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Texas Book Festival — San Antonio Edition

Interview with Glenn Frankel

Photo: Courtesy photo, License: N/A

Courtesy photo

John Ford, who directed the film, was notoriously tight-lipped about the deeper themes in this film. There’s a famous interview with Peter Bogdanovich that I’ve seen a few times where he’s basically saying “no comment” to every question Bogdanovich asks of him about the themes in his films. How do you think he approached The Searchers, why did his Westerns get darker over time, and did he ever drop any hints that you found about the deeper meaning of any of his films, especially The Searchers?

Oh, he recoiled from talking about deeper meaning. When I think of who I would love to have interviewed, I’d loved to have interviewed John Wayne, he was such a generous guy and a lot of fun to talk to. Ford, I’m not so sure, because as you say he could be pretty withering, even to Peter Bogdanovich, who he liked a lot. He did tell Bogdanovich that The Searchers was a “psychological epic.” He didn’t define what he meant by that, of course, he left it hanging there. But I think that’s exactly right. Ford, by the time he makes The Searchers, is in his early 60s. This is the work of an older, mature man. He’s had physical health problems, he’s a lifelong alcoholic, and he’s wrestling with that. His vision gets darker and more complex. So The Searchers, I would argue, is his ultimate Western. He’s very good at giving us all the iconic themes of the Western. He helped invent them, after all. The lone man, the iconic hero on horseback, who, using gun violence, tames the West, whether it’s killing the bad guys, or killing the barbarian Native Americans. All that’s there, and it’s a piece of its time. There are racist connotations to all of that. But at the same time, he’s giving you the hero, if you will, he’s also undermining the meaning of it, because again, as I mentioned earlier, this is a hero who does some terrible things. He shoots the eyes out of one Indian corpse, he scalps an Indian corpse, he shouts down a funeral service for the victims of an Indian raid, so he can get on with his vengeance and move on, and he’s going to kill his young niece, because she’s had sex with Indians. And so Ford is giving you the racism, there’s plenty  of that, and yet at the same time he’s undermining it, and that’s the power of The Searchers, and it’s a mature work of a man who really is comfortable with ambiguity. You’re right, we don’t have many notes from Ford, and he certainly didn’t articulate much of this, but when you read the final shooting script of the film, and then you see what Ford actually shot, what actually is in the movie, you see him making a lot of interesting choices to eliminate dialogue, to eliminate exposition. The characters aren’t explaining themselves verbally as to why they do the things they do. Instead he’s telling it visually. It’s visual storytelling, and you have to make up your own mind as to why the uncle does what he does during the movie, and how it ends, and what it means. You have to decide, and that’s the kind of ambiguity that I would argue raises The Searchers from a pretty good Cowboys and Indians movie to something much more approaching cinematic art.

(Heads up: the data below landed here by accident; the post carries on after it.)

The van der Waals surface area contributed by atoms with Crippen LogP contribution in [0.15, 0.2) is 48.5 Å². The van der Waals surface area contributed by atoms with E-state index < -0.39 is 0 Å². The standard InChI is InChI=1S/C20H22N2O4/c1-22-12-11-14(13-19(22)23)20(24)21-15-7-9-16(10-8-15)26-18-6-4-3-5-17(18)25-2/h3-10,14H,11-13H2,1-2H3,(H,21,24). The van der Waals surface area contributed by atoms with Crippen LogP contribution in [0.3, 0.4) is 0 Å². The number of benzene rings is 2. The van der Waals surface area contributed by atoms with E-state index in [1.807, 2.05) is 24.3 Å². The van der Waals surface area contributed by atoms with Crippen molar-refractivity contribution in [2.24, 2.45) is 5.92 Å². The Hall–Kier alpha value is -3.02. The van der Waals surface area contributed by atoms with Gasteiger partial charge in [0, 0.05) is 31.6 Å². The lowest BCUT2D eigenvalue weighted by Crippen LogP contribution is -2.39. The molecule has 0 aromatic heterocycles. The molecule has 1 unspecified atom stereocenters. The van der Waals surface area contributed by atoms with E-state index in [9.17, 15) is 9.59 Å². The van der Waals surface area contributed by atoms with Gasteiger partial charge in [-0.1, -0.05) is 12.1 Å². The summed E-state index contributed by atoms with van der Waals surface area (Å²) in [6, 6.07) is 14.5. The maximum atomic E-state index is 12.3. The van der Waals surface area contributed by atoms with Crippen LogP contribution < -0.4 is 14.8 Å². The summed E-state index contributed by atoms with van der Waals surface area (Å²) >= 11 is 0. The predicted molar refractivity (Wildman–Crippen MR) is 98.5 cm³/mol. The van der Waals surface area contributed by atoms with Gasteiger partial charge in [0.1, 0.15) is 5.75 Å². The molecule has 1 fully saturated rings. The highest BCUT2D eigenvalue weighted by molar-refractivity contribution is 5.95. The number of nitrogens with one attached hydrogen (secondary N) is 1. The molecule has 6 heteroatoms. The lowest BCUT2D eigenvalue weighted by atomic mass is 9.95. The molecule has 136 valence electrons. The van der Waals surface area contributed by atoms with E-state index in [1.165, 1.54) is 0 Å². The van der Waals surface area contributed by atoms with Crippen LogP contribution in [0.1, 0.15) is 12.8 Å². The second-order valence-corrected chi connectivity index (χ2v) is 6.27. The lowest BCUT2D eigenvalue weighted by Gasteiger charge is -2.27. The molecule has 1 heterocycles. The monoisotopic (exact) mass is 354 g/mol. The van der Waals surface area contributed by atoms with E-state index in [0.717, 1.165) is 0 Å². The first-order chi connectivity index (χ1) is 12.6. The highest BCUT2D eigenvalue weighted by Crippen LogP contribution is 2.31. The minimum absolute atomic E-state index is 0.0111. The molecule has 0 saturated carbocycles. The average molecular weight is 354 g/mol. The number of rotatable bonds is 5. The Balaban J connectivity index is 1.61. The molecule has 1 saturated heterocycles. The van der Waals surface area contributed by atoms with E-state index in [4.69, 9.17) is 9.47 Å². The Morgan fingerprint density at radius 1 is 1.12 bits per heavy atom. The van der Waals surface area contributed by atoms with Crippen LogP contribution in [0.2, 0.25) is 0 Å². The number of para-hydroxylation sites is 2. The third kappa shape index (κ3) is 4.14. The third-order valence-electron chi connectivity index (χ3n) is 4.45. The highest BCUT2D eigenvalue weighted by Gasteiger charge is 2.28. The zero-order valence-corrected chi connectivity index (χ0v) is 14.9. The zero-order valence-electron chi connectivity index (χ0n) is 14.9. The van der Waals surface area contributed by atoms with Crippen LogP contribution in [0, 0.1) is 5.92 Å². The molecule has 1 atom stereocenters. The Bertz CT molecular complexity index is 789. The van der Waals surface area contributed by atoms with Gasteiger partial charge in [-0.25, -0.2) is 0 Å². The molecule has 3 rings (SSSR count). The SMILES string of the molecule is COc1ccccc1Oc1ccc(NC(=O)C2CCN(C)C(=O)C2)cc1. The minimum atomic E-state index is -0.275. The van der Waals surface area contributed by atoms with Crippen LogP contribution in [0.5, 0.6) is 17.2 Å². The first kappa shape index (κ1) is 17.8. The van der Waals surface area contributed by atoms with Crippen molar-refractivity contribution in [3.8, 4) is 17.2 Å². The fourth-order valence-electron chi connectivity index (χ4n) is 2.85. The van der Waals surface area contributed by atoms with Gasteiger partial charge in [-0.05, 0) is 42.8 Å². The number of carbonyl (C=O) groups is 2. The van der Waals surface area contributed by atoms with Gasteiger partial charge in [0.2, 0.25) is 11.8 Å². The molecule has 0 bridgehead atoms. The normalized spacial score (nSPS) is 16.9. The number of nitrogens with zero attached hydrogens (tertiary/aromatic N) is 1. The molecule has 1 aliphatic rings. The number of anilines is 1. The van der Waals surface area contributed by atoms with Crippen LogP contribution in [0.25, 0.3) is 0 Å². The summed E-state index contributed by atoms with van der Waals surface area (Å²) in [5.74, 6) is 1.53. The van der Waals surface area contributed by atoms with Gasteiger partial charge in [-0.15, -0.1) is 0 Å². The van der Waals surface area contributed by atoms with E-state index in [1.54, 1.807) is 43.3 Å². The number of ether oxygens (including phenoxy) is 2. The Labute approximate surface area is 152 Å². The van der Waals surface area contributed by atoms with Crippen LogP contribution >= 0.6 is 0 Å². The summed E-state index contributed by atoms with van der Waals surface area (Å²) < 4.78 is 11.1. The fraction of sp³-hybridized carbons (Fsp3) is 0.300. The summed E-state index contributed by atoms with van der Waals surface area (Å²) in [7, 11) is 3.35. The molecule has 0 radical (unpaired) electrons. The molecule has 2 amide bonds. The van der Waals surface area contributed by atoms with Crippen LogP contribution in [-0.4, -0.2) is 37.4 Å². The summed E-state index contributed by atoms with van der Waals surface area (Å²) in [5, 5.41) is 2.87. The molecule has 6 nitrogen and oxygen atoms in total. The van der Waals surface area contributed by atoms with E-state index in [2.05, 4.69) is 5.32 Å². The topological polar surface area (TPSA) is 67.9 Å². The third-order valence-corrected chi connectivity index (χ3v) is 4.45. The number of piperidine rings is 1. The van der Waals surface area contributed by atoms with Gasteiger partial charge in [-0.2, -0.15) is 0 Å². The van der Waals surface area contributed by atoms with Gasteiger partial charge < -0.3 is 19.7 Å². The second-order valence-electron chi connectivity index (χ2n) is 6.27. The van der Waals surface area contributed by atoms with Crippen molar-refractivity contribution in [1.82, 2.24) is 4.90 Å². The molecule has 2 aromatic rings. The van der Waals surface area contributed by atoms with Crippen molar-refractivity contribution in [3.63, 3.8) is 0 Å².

Texas Book Festival — San Antonio Edition
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  • Interview with Glenn Frankel You know what they say, writing about filming is like painting about mixology, or something. By many accounts Pulitzer prize-winning Glenn Frankel has reversed... | 4/10/2013
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